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Diabetes diagnosis before age 40 linked to increased death risk

By Tauren Dyson
Diabetes diagnosis before age 40 linked to increased death risk
Researchers show that as obesity rates have increased in recent decades, type 2 diabetes diagnoses in adolescents and young adults have gone up as well. Photo by Andrey_Popov/Shutterstock

April 8 (UPI) -- When it comes to type 2 diabetes, the earlier a person receives a diagnosis, the higher their risk of having a cardiovascular event, new research shows.

Anyone diagnosed with type 2 diabetes prior to age 40 has an increased risk for heart attack, stroke, atrial fibrillation and death from any cause, according to a study published Monday in Circulation.

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"Our study shows the differences in excess diabetes risk are tied to how old the person is when they are diagnosed with type two diabetes," Naveed Sattar, a researcher at the University of Glasgow and study lead author, said in a news release.

The researchers point to obesity as a major factor for climbing type 2 diabetes numbers among young people. This has led to more young people than ever being diagnosed with type 2 diabetes, according to the study.

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For women, the threat of heart disease resulting from type 2 diabetes is much higher than for men. According to the Office on Women's Health, women who have heart attacks have lower survival rates and receive worse quality for treatment following the even.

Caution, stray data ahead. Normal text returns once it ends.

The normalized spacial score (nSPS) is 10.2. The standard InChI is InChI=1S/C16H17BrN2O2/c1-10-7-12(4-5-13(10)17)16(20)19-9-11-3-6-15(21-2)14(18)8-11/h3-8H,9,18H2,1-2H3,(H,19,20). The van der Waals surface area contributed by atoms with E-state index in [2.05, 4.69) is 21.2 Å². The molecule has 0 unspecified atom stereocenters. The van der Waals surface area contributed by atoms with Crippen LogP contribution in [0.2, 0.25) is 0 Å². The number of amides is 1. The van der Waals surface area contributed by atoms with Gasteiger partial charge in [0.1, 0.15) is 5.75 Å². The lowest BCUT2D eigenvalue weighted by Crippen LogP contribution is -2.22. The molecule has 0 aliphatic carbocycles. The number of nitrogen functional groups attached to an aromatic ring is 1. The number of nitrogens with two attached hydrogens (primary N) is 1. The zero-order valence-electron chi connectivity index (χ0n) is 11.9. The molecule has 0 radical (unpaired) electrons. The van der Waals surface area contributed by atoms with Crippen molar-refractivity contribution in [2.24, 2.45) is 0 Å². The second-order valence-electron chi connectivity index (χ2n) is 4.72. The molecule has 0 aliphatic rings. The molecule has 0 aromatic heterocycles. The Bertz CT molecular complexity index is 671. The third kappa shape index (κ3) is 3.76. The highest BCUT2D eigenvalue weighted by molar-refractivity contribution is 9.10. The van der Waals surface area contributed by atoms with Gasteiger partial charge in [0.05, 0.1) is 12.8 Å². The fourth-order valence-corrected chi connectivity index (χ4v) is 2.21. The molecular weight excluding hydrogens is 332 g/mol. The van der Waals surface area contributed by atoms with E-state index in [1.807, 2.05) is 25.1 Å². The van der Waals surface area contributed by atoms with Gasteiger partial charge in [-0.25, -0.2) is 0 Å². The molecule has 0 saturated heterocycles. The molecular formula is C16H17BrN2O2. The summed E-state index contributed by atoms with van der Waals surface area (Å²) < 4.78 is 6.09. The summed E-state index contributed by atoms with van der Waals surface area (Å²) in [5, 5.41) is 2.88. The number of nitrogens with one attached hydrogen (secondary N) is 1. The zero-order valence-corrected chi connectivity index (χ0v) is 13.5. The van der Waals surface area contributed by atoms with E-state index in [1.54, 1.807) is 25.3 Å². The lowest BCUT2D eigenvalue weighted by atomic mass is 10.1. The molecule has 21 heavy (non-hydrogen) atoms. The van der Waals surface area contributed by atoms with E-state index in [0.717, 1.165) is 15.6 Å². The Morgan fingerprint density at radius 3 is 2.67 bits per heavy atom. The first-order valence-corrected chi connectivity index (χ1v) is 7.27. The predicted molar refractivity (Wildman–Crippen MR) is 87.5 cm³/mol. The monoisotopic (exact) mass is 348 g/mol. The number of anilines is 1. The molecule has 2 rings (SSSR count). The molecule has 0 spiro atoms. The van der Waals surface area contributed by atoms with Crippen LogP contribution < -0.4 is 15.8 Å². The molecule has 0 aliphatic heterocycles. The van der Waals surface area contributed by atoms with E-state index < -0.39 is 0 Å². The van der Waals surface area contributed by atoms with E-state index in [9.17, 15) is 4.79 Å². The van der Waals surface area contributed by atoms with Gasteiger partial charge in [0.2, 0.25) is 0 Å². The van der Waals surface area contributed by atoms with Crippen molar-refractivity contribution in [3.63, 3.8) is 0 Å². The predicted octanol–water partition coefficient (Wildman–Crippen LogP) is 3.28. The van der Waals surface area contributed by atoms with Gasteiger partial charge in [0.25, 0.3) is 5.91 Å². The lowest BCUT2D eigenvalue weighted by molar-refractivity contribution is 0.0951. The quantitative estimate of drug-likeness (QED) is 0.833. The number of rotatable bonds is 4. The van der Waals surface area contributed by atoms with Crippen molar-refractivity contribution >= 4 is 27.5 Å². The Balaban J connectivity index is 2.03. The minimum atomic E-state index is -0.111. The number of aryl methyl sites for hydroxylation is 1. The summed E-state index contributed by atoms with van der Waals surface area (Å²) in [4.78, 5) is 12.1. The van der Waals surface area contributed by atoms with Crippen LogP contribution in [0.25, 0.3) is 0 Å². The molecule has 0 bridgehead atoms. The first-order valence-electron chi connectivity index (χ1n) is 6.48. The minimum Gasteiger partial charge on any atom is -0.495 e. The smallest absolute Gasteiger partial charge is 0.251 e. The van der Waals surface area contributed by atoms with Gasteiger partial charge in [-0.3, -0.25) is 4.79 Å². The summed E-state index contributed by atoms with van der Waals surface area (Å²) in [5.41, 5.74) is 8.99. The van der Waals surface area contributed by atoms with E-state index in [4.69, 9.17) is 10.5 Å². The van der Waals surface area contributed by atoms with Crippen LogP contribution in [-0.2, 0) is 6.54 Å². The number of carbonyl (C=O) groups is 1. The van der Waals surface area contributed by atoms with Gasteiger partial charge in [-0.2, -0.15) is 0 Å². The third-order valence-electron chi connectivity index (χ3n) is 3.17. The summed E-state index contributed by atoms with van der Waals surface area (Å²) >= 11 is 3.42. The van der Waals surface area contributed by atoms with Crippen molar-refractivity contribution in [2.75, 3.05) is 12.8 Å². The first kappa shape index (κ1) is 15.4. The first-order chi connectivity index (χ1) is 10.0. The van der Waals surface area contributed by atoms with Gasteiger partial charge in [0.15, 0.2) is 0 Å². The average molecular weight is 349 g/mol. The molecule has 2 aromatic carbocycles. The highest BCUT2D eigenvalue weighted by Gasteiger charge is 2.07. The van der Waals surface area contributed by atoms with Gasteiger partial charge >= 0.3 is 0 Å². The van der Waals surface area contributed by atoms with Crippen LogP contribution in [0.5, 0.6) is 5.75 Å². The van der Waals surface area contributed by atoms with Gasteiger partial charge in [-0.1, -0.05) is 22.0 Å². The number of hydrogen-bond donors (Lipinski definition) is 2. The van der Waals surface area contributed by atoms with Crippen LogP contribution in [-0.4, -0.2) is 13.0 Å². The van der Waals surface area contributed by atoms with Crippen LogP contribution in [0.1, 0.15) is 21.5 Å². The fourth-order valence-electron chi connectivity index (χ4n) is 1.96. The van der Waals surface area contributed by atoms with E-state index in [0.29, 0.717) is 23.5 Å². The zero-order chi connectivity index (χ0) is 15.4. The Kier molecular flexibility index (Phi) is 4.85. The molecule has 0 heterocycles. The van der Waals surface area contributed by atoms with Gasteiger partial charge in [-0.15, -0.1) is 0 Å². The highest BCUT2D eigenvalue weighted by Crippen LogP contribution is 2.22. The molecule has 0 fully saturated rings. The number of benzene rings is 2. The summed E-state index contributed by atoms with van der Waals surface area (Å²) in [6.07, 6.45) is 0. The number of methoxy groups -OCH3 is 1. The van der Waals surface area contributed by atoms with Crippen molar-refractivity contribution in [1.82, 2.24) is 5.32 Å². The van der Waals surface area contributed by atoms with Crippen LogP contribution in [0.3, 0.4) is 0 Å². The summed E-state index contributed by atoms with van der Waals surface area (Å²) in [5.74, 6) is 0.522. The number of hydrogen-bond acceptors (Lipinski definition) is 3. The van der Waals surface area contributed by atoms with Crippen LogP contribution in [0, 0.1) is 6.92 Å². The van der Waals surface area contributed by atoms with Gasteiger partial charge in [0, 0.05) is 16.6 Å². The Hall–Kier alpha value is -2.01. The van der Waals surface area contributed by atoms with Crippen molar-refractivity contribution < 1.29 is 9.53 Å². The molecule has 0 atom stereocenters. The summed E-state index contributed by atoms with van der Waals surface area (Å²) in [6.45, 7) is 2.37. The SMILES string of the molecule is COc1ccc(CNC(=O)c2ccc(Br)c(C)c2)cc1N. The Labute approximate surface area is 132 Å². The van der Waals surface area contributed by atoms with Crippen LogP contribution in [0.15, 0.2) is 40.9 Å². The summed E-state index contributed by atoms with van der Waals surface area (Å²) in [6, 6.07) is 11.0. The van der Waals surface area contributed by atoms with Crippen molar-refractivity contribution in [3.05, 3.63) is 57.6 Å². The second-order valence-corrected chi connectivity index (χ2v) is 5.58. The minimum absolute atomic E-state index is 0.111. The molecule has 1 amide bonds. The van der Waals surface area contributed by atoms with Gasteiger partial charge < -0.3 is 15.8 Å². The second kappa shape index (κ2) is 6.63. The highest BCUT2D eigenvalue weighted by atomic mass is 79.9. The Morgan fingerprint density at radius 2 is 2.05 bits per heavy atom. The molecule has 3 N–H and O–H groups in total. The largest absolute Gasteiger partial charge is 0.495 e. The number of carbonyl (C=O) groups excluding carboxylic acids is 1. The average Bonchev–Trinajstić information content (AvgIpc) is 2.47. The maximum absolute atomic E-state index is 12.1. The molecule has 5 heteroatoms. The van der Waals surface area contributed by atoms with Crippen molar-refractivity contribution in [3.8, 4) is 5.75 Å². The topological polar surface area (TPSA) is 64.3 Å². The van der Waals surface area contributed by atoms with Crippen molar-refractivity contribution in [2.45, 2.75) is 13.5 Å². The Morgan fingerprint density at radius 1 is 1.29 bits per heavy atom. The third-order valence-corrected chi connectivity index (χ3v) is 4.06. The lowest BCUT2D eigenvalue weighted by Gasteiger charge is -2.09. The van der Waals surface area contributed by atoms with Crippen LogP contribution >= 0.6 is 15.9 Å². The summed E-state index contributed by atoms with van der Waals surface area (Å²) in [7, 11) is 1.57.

About 30 million people in the U.S. have diabetes, according to the Centers for Disease Control and Prevention. Among American adults with type 2 diabetes, 12 percent are overweight and 21 percent are obese.

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The older a person is when they receive a type 2 diagnosis, the lower their cardiovascular disease risk.

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"This suggests we need to be more aggressive and controlling risk factors in younger type two diabetes population and especially in women," Sattar said. "And, far less effort and resources could be spent screening people 80 and older for type two diabetes unless symptoms are present. Furthermore, our work could also be used to encourage middle-aged people at elevated diabetes risk to adopt lifestyle changes to delay their diabetes by several years."

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